Critics’ Picks

Nicole Eisenman, Le Kiss Deux, 2015, ink on paper, 50 1/2 x 45".


Nicole Eisenman

Galerie Barbara Weiss
Kohlfurter Strasse 41/43
September 8–October 31

The Kiss might represent one of those unattainable canonical ideals in art history, thanks to Rodin, but that doesn’t stop the likes of Nicole Eisenman from practicing her own French. (Sorry.) Although there are lots of works in her exhibition here, Le Kiss Deux (all works cited, 2015) is the indomitable highlight, showcasing Eisenman’s great agility with form. The two kissers in profile roughly form a heart, though in such a subtle way that you have to step back and look at it for a while before it comes to you. On the right, the kisser—the genders of both are indeterminate—has their eye closed, that is, a surgical slash standing in for a closed eye. Its lashes are the stitches, while an ink stain forms the eyelid, with a thin dash for a brow. The lover on the left, eye wide open, freakish, mouth deformed by the kiss, looks like one of Picasso’s gals. It’s a paean to lovers in love everywhere—regardless of whether we kiss with our eyes open or closed.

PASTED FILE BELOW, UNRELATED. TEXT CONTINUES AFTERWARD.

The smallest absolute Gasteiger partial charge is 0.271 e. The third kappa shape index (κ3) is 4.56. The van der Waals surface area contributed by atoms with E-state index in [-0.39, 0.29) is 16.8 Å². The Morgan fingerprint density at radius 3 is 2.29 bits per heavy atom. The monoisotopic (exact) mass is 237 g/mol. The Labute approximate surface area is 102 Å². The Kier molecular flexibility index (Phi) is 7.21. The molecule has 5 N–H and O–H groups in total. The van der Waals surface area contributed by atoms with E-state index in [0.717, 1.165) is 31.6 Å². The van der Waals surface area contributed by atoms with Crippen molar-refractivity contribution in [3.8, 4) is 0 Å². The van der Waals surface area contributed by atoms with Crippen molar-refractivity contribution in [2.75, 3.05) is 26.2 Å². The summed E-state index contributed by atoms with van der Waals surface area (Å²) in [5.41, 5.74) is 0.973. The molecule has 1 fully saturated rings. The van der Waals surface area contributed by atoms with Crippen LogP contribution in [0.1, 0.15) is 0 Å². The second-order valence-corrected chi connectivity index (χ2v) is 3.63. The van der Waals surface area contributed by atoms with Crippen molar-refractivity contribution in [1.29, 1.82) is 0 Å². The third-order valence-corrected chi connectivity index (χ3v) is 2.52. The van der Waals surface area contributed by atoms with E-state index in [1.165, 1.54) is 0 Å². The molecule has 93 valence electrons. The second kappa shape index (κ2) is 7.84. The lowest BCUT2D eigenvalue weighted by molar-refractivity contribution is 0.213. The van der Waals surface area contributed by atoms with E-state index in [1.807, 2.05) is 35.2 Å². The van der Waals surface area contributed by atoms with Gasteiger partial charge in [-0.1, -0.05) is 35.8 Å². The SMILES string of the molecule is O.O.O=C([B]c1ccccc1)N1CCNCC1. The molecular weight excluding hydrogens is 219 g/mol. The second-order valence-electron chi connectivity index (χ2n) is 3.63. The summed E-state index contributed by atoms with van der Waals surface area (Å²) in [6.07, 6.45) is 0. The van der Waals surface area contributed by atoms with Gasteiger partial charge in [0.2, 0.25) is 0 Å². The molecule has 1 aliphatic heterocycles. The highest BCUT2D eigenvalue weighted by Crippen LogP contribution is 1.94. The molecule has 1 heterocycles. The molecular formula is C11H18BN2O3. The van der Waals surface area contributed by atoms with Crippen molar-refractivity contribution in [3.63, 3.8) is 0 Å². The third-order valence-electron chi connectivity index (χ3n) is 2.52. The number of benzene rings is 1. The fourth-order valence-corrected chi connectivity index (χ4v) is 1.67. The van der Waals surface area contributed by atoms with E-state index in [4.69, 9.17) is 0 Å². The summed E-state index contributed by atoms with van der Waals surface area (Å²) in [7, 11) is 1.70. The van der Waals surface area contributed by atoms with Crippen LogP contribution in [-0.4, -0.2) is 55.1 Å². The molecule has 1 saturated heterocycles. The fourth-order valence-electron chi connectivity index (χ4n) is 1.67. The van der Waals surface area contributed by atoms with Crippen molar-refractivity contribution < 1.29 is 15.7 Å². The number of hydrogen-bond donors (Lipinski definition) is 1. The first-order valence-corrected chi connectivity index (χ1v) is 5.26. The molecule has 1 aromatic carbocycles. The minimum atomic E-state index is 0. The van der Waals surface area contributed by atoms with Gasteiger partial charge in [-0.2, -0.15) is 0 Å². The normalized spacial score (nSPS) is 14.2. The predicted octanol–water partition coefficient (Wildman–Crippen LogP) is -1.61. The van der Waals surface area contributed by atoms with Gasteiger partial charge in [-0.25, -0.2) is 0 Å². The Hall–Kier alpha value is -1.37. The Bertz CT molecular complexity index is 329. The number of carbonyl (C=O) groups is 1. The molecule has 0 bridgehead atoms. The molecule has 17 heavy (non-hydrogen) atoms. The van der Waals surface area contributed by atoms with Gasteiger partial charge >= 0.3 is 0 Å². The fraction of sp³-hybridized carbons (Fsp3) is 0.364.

Elsewhere, the mean or indifferent glare of the goggled swimmer depicted in the drawing Old Face Young Body is full of grace, while Tea Party is an effective metaphorical piss-take on American politics in this no-longer-new century: A decrepit old white guy, together with the figure of Death, plants a US flag in the ground. And the tiny ink-on-paper work Cave Women gives us an instance of primitive painting at its finest, with a depiction of prehistoric woman that could have been taken straight off a wall in Lascaux.